By Kathryn Coe
We all have heard that a caravan made up of peasants and, among other people, thugs, drug dealers, terrorists and MS13 members, is headed north to our border with Mexico. These people are, we are cautioned, armed to the teeth, just like the soldiers in Pancho Villa’s or Antonio Lopez de Santa Anna’s armies once were. Again, we hear, an invasion is approaching. Fear reigned then, and again, fear reigns in our country.
We are told that we now can relax: a large army of our solders has been sent to protect our borders, to protect us, our children, our way of life and even our honor.
I am not writing, however, to defend the decision to send the army to the border; nor am I writing to oppose it… nor do I want to belabor the point of why people are fleeing from Central America. I am not going to point my finger at any role we might—or might not—have played. My sole point is to explain a bit more who is in the “caravan” and who is coming north.
It might be important to begin by pointing out that thugs, MS13 members and terrorists would never be found among this group of poor, hungry, thirsty and desperate people.
These people not only are walking, but many are carrying babies, and many are leading small children by the hand. They are walking slowly. Some came in basic buses—not elegant or air conditioned buses with plush seats.
Many, if not most, came from small and often remote villages. They didn’t receive daily newspapers. They didn’t hear the latest news about our decisions regarding asylum. Many lived in huts with dirt floors and no electricity. They had no computers or televisions. They are poor, often living on the food they could grow or raise on small plots of land. They headed north, because they had heard of the golden city on the hill —the modern day Seven Cities of Cibola—and they headed here in desperation and with hope.
Why didn’t these people just apply for a visa? This question is regularly asked. For the poor, obtaining a visa has always been a virtually impossible task. It is difficult for them to travel by bus and find their way through the big, bustling and bewildering cities where our embassies are located. It is even more difficult being dressed in the humble clothes of a peasant and speaking a dialect of one of the native languages, to get into the lines and through the door of an embassy. And even if they are able to get through the door, they have no money to pay for a visa.
These people descended from proud ancestors who built magnificent cities that put to shame most European cities of the time. Their ancestors built tall pyramids, designed highway systems, created craft guilds and magnificent art, and they developed amazingly accurate calendar systems.
They are, like their ancestors once were, a creative and intelligent people. They, like many of our ancestors, just need a chance to develop that creativity and intelligence. If given that chance, they, like our ancestors, could contribute to the development of this country and, if we are willing to listen to their voices and stories, contribute to its healing.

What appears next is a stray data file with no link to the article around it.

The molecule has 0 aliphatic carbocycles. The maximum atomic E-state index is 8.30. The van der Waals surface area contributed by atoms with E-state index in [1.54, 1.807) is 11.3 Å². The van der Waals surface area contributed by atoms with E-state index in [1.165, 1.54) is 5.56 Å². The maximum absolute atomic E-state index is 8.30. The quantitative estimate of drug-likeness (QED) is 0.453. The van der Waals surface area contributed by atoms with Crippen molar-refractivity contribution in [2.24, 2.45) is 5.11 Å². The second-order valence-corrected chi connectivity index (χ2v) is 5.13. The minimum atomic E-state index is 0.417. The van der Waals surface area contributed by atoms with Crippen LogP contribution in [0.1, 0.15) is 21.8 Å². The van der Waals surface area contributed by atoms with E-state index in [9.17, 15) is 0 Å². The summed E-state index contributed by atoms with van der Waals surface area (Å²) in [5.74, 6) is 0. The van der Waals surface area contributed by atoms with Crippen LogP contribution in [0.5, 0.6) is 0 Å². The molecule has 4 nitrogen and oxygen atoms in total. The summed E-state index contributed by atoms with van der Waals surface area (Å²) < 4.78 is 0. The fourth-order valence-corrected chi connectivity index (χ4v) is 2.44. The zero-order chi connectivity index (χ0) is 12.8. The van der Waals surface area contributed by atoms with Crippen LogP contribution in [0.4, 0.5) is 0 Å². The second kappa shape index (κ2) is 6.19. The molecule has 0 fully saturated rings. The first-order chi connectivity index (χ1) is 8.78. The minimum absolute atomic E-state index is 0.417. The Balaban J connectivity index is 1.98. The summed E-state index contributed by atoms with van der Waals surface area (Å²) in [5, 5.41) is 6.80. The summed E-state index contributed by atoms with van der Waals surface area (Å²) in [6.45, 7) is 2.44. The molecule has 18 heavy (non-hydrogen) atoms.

We all know that we did not always have an honorable history, and we all know that this country was built on the labor, creativity and intelligence — the blood, sweat and tears of immigrants.
The Irish, fleeing the potato famine, in which an estimated million people died, were greeted by taunts and were said to be dirty, poor and disease ridden. Newspapers claimed that the Irish would rape our women, commit crimes and take jobs away from Americans. This did not prove to be true, and the thousands of descendants of these early Irish are now proud to claim Irish ancestry.
We locked the Japanese in internment camps. During World War II, we turned away the ship St. Louis, with its 900 Jewish passengers. Of those we rejected, some (26 people) found refuge in Cuba, some found refuge in England and South America, and 254 died in the Holocaust.
When it was proposed in congress that the US take in 20,000 Jewish children, a cousin of President Roosevelt—also the wife of the US immigration commissioner—testified that these 20,000 charming children would all too soon grow into 20,000 ugly adults. These people were also desperate, fleeing a life that had become dangerous and intolerable.
Again, we are being asked if we will take in the tired and the poor, the tempest tossed, yearning to be free. Again we have said no.
No one needs to ask me to cry for all these people. I do cry for them. And I cry for us, as we seem to have again lost our heart and our way.
If we wish to heal the chasm that now divides our country, perhaps each one of us needs to listen again to the music written by Rodgers and Hammerstein that tells us: “You’ve got to be taught to hate and fear; you’ve got to be taught to be afraid of people whose skin is a different shade.” We each need to ask ourselves who we hate or fear and who taught us to do so.
Kathryn Coe has a PhD in cultural anthropology and has conducted studies around the world. She currently lives in Gold Canyon